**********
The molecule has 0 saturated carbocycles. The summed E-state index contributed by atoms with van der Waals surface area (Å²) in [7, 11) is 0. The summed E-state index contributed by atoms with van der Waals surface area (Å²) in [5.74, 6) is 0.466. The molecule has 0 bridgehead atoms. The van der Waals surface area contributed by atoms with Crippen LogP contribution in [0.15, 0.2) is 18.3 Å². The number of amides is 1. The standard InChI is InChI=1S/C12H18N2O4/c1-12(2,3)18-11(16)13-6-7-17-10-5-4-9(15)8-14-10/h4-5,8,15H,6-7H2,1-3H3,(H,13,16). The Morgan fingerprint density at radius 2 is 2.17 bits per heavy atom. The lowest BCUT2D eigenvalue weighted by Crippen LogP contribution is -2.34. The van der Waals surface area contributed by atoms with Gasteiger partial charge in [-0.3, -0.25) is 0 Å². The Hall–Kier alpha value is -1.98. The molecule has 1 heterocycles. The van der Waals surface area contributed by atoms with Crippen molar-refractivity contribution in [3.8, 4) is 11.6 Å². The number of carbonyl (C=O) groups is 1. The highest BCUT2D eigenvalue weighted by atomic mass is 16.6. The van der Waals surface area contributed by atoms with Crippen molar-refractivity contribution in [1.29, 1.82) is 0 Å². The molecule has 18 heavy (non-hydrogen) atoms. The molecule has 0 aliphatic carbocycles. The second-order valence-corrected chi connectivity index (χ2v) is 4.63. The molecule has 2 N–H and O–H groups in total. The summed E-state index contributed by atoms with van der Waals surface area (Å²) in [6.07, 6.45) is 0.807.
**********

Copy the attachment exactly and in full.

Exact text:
The molecule has 0 saturated carbocycles. The summed E-state index contributed by atoms with van der Waals surface area (Å²) in [7, 11) is 0. The summed E-state index contributed by atoms with van der Waals surface area (Å²) in [5.74, 6) is 0.466. The molecule has 0 bridgehead atoms. The van der Waals surface area contributed by atoms with Crippen LogP contribution in [0.15, 0.2) is 18.3 Å². The number of amides is 1. The standard InChI is InChI=1S/C12H18N2O4/c1-12(2,3)18-11(16)13-6-7-17-10-5-4-9(15)8-14-10/h4-5,8,15H,6-7H2,1-3H3,(H,13,16). The Morgan fingerprint density at radius 2 is 2.17 bits per heavy atom. The lowest BCUT2D eigenvalue weighted by Crippen LogP contribution is -2.34. The van der Waals surface area contributed by atoms with Gasteiger partial charge in [-0.3, -0.25) is 0 Å². The Hall–Kier alpha value is -1.98. The molecule has 1 heterocycles. The van der Waals surface area contributed by atoms with Crippen molar-refractivity contribution in [3.8, 4) is 11.6 Å². The number of carbonyl (C=O) groups is 1. The highest BCUT2D eigenvalue weighted by atomic mass is 16.6. The van der Waals surface area contributed by atoms with Crippen molar-refractivity contribution in [1.29, 1.82) is 0 Å². The molecule has 18 heavy (non-hydrogen) atoms. The molecule has 0 aliphatic carbocycles. The second-order valence-corrected chi connectivity index (χ2v) is 4.63. The molecule has 2 N–H and O–H groups in total. The summed E-state index contributed by atoms with van der Waals surface area (Å²) in [6.07, 6.45) is 0.807.